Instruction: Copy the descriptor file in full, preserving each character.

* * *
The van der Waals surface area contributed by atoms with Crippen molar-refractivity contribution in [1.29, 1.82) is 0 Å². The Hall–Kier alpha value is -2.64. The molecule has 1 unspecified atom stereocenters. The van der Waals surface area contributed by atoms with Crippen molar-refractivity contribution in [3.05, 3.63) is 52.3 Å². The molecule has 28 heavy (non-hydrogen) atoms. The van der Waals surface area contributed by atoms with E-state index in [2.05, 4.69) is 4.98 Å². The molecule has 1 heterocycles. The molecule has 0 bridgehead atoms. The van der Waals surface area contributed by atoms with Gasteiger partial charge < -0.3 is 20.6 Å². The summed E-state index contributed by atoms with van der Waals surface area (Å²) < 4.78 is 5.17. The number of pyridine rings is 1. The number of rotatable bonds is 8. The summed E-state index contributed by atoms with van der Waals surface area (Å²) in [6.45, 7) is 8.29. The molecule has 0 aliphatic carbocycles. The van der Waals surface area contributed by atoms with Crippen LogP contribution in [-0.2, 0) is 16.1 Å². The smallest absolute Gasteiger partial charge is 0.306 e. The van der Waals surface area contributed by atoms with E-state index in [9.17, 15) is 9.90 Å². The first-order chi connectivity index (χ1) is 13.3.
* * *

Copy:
The van der Waals surface area contributed by atoms with Crippen molar-refractivity contribution in [1.29, 1.82) is 0 Å². The Hall–Kier alpha value is -2.64. The molecule has 1 unspecified atom stereocenters. The van der Waals surface area contributed by atoms with Crippen molar-refractivity contribution in [3.05, 3.63) is 52.3 Å². The molecule has 28 heavy (non-hydrogen) atoms. The van der Waals surface area contributed by atoms with E-state index in [2.05, 4.69) is 4.98 Å². The molecule has 1 heterocycles. The molecule has 0 bridgehead atoms. The van der Waals surface area contributed by atoms with Gasteiger partial charge < -0.3 is 20.6 Å². The summed E-state index contributed by atoms with van der Waals surface area (Å²) < 4.78 is 5.17. The number of pyridine rings is 1. The number of rotatable bonds is 8. The summed E-state index contributed by atoms with van der Waals surface area (Å²) in [6.45, 7) is 8.29. The molecule has 0 aliphatic carbocycles. The van der Waals surface area contributed by atoms with Crippen LogP contribution in [-0.2, 0) is 16.1 Å². The smallest absolute Gasteiger partial charge is 0.306 e. The van der Waals surface area contributed by atoms with E-state index in [9.17, 15) is 9.90 Å². The first-order chi connectivity index (χ1) is 13.3.